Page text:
Saturday, September 11, 2010
Together: 25 years of holidays
The first Christmas my dear old person and I shared was marked by the gift of a Christmas ornament given to us by my friend Pat. Despite her worries about the viability of the relationship, or whether it was really the best thing for me, or any other concerns she may have had, she gave us a sweet oval-shaped ornmanent into which was inscribed, "First Christmas Together - 1985". It's graced our Christmas tree every year from that to this. I mention it because 2010 will mark our 25th Christmas together. Imagine that.
Northeast Florida is still usually hot and sweaty this time of year; this year is no exception. Nevertheless, it's about the time of year I begin to think about the holidays. I look forward to them for several reasons, cooler weather by no means the least of them. We approach the holiday season here with meteorological fits and starts. There are stretches of days without respite from summer: hot, muggy, trying - with the feeling that a hurricane might be brewing, might still happen. There are breathtaking days of brilliant blue skies and fresh, cool air to make you think of mountains and leaves and temperate climes in general. And those days, those cool days and actually chilly evenings, make me think of putting Santa on the roof. Yes, yes, I KNOW how tacky it is. But I have the fat plastic Santa and every year the boys replace the bulb inside it and perch it on the roof, and every year I have a quiet smile when I get home from work in those early-darkening evenings and can see Santa glowing gently on our roof...silly, I know, but there it is.
Regardless of the various perspectives of my friends, guided by religion or instinct, the coming winter solstice sustains care and anticipation. Simply put, the light returns. After the winter solstice the days ever-so-gradually begin to grow longer and the earth is coaxed once more into fertility by the returning sun. For our friends who are Jews, the miraculous light is remembered: despite the impossible, the light is not extinguished. For our friends who are Christians, the light comes to the word in the form of a saviour born. And regardless of religious affiliation or lack thereof, our lives are measured according to the rhythms of the natural world. In darkest winter the promise of spring is conceived, and this is subtly visible in the lengthening days and the retreat of darkness.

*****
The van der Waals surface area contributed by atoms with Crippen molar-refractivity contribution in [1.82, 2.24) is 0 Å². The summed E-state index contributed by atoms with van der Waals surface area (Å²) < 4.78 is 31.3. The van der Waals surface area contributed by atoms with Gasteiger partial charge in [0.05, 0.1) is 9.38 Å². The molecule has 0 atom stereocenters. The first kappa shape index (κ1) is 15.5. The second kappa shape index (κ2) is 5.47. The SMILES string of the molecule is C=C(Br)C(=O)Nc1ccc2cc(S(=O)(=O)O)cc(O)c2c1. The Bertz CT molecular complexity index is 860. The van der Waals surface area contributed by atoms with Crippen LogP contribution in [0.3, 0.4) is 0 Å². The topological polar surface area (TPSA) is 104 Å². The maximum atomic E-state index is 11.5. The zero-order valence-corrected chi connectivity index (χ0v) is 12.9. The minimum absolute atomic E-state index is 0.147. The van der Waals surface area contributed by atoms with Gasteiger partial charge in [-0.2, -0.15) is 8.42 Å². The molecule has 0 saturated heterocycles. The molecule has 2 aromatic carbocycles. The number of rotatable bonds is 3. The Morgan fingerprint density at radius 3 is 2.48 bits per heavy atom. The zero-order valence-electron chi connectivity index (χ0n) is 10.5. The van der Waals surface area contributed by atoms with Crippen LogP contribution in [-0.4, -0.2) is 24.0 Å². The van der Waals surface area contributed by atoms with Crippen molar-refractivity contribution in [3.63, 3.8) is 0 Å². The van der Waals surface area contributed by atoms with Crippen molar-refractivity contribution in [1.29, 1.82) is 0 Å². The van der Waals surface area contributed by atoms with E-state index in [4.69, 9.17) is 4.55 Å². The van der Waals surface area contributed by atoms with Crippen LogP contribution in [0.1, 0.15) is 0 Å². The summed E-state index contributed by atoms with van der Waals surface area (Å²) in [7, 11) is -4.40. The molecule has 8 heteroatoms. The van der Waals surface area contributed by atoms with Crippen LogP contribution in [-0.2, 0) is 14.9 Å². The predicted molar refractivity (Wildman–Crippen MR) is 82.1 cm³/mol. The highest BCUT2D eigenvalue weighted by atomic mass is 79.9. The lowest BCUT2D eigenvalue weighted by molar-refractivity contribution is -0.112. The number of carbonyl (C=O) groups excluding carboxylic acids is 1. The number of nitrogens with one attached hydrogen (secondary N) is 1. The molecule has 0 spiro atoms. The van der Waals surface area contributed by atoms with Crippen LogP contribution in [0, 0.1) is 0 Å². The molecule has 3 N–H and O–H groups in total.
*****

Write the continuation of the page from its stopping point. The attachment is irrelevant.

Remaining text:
There's so much to look forward to: kids coming home, gifts as small as oranges in the toes of stockings (or Christmas crackers - see Mac wearing the paper crown from his last year?) and as large as unexpected kindnesses, impossible to put into works but vast as the Atlantic, friends gathering, great food, warm hugs, MadriGalz craziness...did I mention Santa on the roof?
There are profound lessons to be put into practice. For me, one of these is the challenge of accepting "More blessed to give than to receive", which was completely undone by our experience of Pop and Alzheimers. The truth, we learned, is that it is much EASIER to give than to receive. To be open to and receive kindness, one must fully embrace humility; this is far more easy to say than to do practically and is a beautiful lesson for the holiday season. I may not always be able to put the perfect gift under the tree for my sons. I may have to sit back quietly and accept the timely perfection of their gifts to me and their father, whether these are presents wrapped with bows or nothing more sentimental than their very presence. And blah, blah, blah: no matter what, there will be turkey or ham and I'll have the joy of the cooking, the very fine joy of making things like rich gravy, sweet potatoes and eggnog pies. Really. Sometimes there are unexpected food pleasures like making potato latkes one Christmas, when the First Night of Hannukah was around December 21 or 22, and one mother we knew was hospitalized in grave condition...but this is another story, my loves.
For this evening, I only wanted to tell you that I hear the music of autumn in the air, or at least the thing we call autumn in the deepest south. And this takes me to the holidays in my heart, where All of Us Together is the true music of my heart. For now I'm walking in our woods, looking for promising cedar boughs and branches that will be heavy with red berries. One of the dogs will walk with me, patiently watching for snakes and reminding me with glances that we are a bit too early. But we'll be ready. As the berries turn red and the fragrances of pine and cedar meet the air, we'll be ready.